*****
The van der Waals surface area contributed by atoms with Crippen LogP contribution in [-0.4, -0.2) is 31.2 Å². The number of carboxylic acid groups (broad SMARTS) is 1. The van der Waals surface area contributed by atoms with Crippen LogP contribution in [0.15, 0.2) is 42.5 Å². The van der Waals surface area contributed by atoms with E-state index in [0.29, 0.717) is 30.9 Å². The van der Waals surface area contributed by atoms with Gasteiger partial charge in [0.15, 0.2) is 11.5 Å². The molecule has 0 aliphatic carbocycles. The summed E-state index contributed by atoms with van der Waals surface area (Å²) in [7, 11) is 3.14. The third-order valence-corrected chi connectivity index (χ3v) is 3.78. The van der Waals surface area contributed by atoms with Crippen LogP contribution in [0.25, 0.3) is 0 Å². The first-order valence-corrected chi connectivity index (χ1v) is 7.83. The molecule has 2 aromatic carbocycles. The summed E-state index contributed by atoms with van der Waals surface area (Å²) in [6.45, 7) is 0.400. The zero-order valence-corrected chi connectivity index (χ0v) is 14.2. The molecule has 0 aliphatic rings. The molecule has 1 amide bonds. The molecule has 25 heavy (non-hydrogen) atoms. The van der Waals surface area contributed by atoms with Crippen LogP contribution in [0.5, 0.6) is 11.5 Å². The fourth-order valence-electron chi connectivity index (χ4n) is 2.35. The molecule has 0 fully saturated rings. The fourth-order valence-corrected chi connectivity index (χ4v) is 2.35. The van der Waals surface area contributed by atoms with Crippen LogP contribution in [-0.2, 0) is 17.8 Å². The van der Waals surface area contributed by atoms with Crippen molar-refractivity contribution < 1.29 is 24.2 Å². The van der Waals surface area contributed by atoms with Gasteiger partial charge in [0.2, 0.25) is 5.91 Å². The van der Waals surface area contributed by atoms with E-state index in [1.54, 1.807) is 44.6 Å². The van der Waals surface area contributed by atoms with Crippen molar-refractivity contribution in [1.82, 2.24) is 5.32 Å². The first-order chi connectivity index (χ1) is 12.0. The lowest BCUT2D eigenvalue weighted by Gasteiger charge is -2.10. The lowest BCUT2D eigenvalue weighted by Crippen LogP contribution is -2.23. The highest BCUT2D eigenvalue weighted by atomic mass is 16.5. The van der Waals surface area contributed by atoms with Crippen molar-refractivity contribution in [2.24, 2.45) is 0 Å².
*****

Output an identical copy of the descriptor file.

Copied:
The van der Waals surface area contributed by atoms with Crippen LogP contribution in [-0.4, -0.2) is 31.2 Å². The number of carboxylic acid groups (broad SMARTS) is 1. The van der Waals surface area contributed by atoms with Crippen LogP contribution in [0.15, 0.2) is 42.5 Å². The van der Waals surface area contributed by atoms with E-state index in [0.29, 0.717) is 30.9 Å². The van der Waals surface area contributed by atoms with Gasteiger partial charge in [0.15, 0.2) is 11.5 Å². The molecule has 0 aliphatic carbocycles. The summed E-state index contributed by atoms with van der Waals surface area (Å²) in [7, 11) is 3.14. The third-order valence-corrected chi connectivity index (χ3v) is 3.78. The van der Waals surface area contributed by atoms with Crippen LogP contribution in [0.25, 0.3) is 0 Å². The first-order valence-corrected chi connectivity index (χ1v) is 7.83. The molecule has 2 aromatic carbocycles. The summed E-state index contributed by atoms with van der Waals surface area (Å²) in [6.45, 7) is 0.400. The zero-order valence-corrected chi connectivity index (χ0v) is 14.2. The molecule has 0 aliphatic rings. The molecule has 1 amide bonds. The molecule has 25 heavy (non-hydrogen) atoms. The van der Waals surface area contributed by atoms with Crippen LogP contribution in [0.5, 0.6) is 11.5 Å². The fourth-order valence-electron chi connectivity index (χ4n) is 2.35. The molecule has 0 fully saturated rings. The fourth-order valence-corrected chi connectivity index (χ4v) is 2.35. The van der Waals surface area contributed by atoms with Crippen LogP contribution in [-0.2, 0) is 17.8 Å². The van der Waals surface area contributed by atoms with Crippen molar-refractivity contribution < 1.29 is 24.2 Å². The van der Waals surface area contributed by atoms with Gasteiger partial charge in [0.2, 0.25) is 5.91 Å². The van der Waals surface area contributed by atoms with E-state index in [1.54, 1.807) is 44.6 Å². The van der Waals surface area contributed by atoms with Crippen molar-refractivity contribution in [1.82, 2.24) is 5.32 Å². The first-order chi connectivity index (χ1) is 12.0. The lowest BCUT2D eigenvalue weighted by Gasteiger charge is -2.10. The lowest BCUT2D eigenvalue weighted by Crippen LogP contribution is -2.23. The highest BCUT2D eigenvalue weighted by atomic mass is 16.5. The van der Waals surface area contributed by atoms with Crippen molar-refractivity contribution in [2.24, 2.45) is 0 Å².